The Changing of the Knives

Posted May 11, 2015 by Brady Banks

It’s no surprise that it takes much longer to change 240 knives on the top head of a planer than it does to change the guards at Buckingham Palace. At first glance, performing planer maintenance may not seem as grand either, but after a closer look, I disagree. Working alongside Steve Brantner and Chad Klatt, maintenance gurus at our Menomonie, WI division, I have been exposed to the intricacies involved in taking care of one of the most important machines at Banks Hardwoods – The Newman S-382 Planer.

According to the manufacturer the 382 “is designed to take random width rough sawn lumber and calibrate it to target thickness.” In 2014, we ran approximately 70.5 million feet of lumber through our planers (including Quantum). Keeping sharp knives and as-good-as-it-gets alignment is extremely important to producing a Quality Everything product for our customers.

The helical carbide cutterheads, or “heads” for short, are an industry standard. Carbide steel is much harder and more durable than average steel, particularly when exposed to the increased temperatures inherent in high speed cutting. The replaceable knives fit precisely into the eight helical rows to form the most advanced cutting edge available. Other benefits include lower operating costs and better performance.

Performing planer maintenance is a time consuming process that normally occurs before or after production hours. Because changing the knives is more involved than simply honing (sharpening) or jointing, only one head is done at a time. In general, the bottom lasts longer than the top, but the timetable varies due to which species are being planed, production hours worked, and the occasional “oops…”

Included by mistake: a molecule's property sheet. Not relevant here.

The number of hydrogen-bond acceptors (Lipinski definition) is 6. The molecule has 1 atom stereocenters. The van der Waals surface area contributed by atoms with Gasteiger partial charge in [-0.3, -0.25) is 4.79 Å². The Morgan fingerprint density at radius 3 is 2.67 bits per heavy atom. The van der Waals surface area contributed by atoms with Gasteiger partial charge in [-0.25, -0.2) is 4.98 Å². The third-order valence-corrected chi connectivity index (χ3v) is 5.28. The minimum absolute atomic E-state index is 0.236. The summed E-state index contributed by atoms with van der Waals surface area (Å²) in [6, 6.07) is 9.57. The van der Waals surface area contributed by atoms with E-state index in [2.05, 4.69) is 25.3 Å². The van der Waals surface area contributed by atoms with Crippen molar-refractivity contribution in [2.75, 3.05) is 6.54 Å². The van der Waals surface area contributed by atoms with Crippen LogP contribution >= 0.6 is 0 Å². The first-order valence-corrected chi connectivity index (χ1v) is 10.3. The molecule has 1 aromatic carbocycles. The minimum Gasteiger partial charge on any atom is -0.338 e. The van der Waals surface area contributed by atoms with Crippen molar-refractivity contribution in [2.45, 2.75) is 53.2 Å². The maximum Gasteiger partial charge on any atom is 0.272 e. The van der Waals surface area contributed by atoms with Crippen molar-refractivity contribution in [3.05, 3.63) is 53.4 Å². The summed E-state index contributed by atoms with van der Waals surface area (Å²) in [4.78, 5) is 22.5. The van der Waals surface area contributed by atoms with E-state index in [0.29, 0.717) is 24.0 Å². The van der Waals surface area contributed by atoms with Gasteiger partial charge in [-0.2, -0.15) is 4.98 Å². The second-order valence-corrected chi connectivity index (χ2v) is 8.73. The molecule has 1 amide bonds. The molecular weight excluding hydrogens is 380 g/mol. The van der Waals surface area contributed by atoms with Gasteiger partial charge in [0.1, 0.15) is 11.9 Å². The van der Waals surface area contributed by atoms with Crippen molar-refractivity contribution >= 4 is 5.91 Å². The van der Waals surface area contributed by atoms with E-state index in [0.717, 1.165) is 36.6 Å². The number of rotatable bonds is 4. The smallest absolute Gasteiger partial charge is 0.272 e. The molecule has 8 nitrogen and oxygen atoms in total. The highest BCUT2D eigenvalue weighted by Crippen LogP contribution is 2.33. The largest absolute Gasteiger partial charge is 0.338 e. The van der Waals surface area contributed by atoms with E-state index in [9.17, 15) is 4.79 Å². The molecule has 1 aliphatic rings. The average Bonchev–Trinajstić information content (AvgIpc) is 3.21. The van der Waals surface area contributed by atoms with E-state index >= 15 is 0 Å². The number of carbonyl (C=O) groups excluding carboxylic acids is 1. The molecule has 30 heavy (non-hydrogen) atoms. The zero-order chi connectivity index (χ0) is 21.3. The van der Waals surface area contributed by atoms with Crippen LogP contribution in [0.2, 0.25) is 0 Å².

These knives were last replaced in July of 2012. The entire process took us five hours.
Let’s get started.

  1. Follow Lock Out Tag Out protocol.
  2. Remove old knives with an impact wrench and discard.
  3. Use a wire brush to scrape away residue.
  4. Wipe down the head thoroughly with a clean rag and WD40.
  5. Insert new knives by hand near the middle of the head and work outwards while tightening. This prevents uneven matches between neighboring knives. Use the impact wrench to tighten each bolt.
  6. Check each knife with a torque wrench. (That’s a fun little workout.)
  7. Attach and lower the grinding wheel onto one end of the blade until sparks fly, and crank the wheel across the row. It is important to follow a consistent pattern while sharpening all eight rows (for instance, 1-3-5-7-4-6-8-2). This keeps the entire processas even and circular as possible. It often takes many attempts, lowering the wheel in small increments each time. Relying on sound, sight and feel, continue until there is a steady grind/spark across each knife.
  8. Switch to the jointing attachment and crank through each row, except this time with the cutterhead running at full speed! This brings each knife to the same height, creating a thin relief on the leading edges across the blade.
  9. Due to the difference between the new and old knives, everything needs to be re-aligned. This process is complex and finicky. I usually take a step back and watch Steve move straightedges and a wood setting block around, checking his work with feeler gauges.
  10. Lastly, run some lumber through the planer to see how you did. Check the thickness at various locations on as many boards as it takes to get the finish to near perfection. And you’re ready for production!

There you have it, a little bit of planer knowledge for your back pocket. Of course, there is so much more to it and many years of experience that allow Banks Hardwoods to run smooth and efficient production every day. We certainly owe our maintenance crew a round of applause and a big, “Thank you!”